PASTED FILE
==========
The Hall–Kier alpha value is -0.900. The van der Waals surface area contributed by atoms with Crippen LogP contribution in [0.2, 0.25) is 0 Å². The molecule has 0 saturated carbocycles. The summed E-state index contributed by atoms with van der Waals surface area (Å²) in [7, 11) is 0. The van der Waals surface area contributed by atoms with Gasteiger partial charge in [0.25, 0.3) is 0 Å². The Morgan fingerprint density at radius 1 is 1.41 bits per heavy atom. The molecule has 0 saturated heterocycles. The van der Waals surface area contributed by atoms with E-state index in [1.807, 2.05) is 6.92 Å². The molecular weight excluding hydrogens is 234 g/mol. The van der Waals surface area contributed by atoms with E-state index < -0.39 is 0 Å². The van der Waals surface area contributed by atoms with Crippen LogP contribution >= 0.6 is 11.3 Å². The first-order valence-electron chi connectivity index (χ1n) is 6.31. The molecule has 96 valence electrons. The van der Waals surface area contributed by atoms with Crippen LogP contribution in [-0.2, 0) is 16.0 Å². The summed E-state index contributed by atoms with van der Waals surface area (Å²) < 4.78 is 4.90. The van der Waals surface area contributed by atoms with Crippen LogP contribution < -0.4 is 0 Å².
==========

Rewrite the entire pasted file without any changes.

The Hall–Kier alpha value is -0.900. The van der Waals surface area contributed by atoms with Crippen LogP contribution in [0.2, 0.25) is 0 Å². The molecule has 0 saturated carbocycles. The summed E-state index contributed by atoms with van der Waals surface area (Å²) in [7, 11) is 0. The van der Waals surface area contributed by atoms with Gasteiger partial charge in [0.25, 0.3) is 0 Å². The Morgan fingerprint density at radius 1 is 1.41 bits per heavy atom. The molecule has 0 saturated heterocycles. The van der Waals surface area contributed by atoms with E-state index in [1.807, 2.05) is 6.92 Å². The molecular weight excluding hydrogens is 234 g/mol. The van der Waals surface area contributed by atoms with E-state index < -0.39 is 0 Å². The van der Waals surface area contributed by atoms with Crippen LogP contribution >= 0.6 is 11.3 Å². The first-order valence-electron chi connectivity index (χ1n) is 6.31. The molecule has 96 valence electrons. The van der Waals surface area contributed by atoms with Crippen LogP contribution in [-0.2, 0) is 16.0 Å². The summed E-state index contributed by atoms with van der Waals surface area (Å²) < 4.78 is 4.90. The van der Waals surface area contributed by atoms with Crippen LogP contribution < -0.4 is 0 Å².